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Indy Racing League Media Conference

American Government Special Collections Reference Desk

Open Wheel Racing Topics:  Indy Racing League

Indy Racing League Media Conference

Paul Dana
Ron Hemelgarn
February 3, 2005


THE MODERATOR: Earlier this week car owner and former Indianapolis 500 and Indy Car Series points champion Rom Hemelgarn announced he will be returning full-time to the Indy Car Series circuit with driver Paul Dana for the 2005 season. We are pleased that both of them are able to join us on today's call. And gentlemen, I know it's a busy time of the year, especially with your new news, so thank you very much for joining us today. Ron, let's go ahead and start with you. And first, welcome back to the Indy Car Series, for 17 races this year. You must be very excited with this news you had this week.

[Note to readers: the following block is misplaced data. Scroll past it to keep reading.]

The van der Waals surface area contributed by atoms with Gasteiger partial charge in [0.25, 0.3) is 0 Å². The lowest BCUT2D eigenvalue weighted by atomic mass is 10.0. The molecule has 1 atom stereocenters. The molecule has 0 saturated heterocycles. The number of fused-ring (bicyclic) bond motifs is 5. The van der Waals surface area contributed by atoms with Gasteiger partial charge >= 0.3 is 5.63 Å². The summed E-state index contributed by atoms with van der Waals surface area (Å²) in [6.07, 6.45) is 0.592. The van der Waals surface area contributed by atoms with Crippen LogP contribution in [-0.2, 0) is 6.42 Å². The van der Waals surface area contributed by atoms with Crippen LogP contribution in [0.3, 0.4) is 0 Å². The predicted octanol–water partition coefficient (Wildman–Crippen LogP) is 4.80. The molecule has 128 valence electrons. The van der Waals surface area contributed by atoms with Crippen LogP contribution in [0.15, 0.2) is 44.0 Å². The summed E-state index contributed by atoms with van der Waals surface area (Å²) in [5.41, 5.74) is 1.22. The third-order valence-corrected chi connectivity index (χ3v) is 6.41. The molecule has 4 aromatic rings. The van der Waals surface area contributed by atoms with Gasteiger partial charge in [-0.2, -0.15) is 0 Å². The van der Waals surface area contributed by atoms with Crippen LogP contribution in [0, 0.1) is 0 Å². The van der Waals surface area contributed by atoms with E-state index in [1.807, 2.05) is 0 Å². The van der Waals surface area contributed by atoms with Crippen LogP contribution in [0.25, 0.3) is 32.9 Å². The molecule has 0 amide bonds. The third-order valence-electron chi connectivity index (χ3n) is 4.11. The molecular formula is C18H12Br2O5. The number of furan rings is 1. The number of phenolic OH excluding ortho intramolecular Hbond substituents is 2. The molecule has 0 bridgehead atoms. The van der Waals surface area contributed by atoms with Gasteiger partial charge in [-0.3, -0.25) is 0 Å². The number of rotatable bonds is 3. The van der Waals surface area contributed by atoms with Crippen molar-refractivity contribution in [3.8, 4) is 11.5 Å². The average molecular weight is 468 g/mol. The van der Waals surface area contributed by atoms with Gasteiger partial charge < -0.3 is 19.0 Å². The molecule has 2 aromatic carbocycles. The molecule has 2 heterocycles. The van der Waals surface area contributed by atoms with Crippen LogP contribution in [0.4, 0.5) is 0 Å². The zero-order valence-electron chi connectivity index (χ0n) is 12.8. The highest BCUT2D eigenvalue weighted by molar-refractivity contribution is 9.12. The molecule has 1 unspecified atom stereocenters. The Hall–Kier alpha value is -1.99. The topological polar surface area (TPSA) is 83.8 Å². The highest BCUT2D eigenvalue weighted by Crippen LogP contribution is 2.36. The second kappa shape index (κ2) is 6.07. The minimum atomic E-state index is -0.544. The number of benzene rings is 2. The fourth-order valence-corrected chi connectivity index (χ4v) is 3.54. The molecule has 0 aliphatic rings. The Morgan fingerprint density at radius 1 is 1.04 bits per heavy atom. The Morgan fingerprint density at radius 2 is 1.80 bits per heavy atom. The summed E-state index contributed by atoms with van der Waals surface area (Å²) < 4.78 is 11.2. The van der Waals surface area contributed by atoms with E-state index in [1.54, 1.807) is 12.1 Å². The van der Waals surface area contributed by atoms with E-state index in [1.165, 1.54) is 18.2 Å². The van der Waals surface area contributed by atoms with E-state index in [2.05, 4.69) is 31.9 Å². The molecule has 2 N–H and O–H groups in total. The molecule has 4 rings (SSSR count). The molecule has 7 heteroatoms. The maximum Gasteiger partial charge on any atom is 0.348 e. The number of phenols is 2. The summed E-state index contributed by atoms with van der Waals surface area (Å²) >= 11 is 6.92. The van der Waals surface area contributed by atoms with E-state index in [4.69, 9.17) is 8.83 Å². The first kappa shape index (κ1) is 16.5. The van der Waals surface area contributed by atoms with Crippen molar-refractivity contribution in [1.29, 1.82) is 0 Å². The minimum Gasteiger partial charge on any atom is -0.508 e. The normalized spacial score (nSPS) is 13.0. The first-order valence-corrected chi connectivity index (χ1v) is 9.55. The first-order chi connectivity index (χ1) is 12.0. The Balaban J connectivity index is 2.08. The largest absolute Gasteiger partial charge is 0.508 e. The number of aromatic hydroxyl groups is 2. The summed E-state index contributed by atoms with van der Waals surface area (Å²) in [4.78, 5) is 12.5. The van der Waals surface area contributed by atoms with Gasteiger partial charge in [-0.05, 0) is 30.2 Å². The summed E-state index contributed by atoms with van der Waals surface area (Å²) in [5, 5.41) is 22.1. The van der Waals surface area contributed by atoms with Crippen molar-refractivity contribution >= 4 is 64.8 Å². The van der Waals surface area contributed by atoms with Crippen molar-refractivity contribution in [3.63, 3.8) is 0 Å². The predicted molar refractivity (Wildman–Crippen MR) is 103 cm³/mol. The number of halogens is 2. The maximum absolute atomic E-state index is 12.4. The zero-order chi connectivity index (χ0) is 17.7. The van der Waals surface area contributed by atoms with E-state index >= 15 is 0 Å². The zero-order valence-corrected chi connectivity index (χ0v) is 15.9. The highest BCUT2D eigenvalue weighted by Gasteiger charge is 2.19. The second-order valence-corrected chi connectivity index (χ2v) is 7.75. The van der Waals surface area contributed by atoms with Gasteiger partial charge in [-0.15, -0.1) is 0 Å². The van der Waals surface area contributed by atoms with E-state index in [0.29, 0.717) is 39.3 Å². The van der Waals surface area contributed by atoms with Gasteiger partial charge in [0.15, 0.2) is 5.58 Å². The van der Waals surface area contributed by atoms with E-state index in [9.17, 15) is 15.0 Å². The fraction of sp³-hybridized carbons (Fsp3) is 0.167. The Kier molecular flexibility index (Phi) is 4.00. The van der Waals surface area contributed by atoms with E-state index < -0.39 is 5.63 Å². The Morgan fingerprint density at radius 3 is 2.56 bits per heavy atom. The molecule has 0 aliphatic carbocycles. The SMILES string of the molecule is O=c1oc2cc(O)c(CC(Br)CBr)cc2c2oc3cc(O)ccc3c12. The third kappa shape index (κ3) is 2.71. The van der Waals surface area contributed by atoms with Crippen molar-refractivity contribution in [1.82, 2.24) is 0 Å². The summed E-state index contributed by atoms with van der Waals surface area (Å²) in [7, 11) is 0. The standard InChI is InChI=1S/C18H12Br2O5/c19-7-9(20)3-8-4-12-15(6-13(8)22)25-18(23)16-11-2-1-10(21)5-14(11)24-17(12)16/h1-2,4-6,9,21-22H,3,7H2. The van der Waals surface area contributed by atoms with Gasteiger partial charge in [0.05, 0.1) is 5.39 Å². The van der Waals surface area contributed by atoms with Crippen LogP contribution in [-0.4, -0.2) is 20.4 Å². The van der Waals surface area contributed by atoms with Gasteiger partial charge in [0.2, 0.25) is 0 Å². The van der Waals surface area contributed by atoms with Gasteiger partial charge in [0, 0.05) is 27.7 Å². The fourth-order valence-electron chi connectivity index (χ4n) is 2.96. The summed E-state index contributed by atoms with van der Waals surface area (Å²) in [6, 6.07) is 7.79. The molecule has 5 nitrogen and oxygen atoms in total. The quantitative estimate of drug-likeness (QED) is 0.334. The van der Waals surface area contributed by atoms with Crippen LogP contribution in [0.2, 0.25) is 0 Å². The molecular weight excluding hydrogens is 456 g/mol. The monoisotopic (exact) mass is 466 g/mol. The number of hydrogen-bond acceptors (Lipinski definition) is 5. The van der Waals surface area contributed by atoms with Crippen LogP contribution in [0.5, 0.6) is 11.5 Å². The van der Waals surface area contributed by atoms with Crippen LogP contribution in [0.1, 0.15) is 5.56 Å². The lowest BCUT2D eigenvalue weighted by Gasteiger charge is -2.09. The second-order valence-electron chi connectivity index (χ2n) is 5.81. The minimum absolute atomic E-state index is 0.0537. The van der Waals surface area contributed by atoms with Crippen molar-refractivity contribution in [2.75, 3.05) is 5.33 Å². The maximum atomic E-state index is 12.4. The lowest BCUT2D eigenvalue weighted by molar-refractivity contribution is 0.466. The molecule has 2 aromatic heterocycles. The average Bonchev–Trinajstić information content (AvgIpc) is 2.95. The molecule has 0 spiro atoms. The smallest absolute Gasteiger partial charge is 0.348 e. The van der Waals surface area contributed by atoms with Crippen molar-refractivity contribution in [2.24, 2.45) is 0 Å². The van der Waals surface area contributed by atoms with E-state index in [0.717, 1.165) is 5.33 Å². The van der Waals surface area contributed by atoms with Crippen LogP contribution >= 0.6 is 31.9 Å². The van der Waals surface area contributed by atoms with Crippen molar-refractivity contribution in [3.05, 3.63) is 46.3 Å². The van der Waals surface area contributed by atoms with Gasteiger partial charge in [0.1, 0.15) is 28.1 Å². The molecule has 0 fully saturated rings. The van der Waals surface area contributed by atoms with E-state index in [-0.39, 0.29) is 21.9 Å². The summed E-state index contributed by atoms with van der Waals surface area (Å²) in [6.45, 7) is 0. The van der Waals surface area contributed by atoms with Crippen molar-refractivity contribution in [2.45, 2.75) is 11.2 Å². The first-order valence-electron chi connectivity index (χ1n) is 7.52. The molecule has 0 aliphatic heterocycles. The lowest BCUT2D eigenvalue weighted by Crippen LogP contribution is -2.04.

RON HEMELGARN: Absolutely. We've been working on this program a long time, and we feel that we've put together a great program, signing a four-year deal with Ethanol and with Paul Dana as a driver. And I'm looking forward to taking on the challenge of the competition and the next four years.

THE MODERATOR: How long, Ron -- I know you said you've been working on this a long time, but was it just before the end of the year last year that you thought "we really need to roll up our sleeves this year, we're going to be busy this summer"?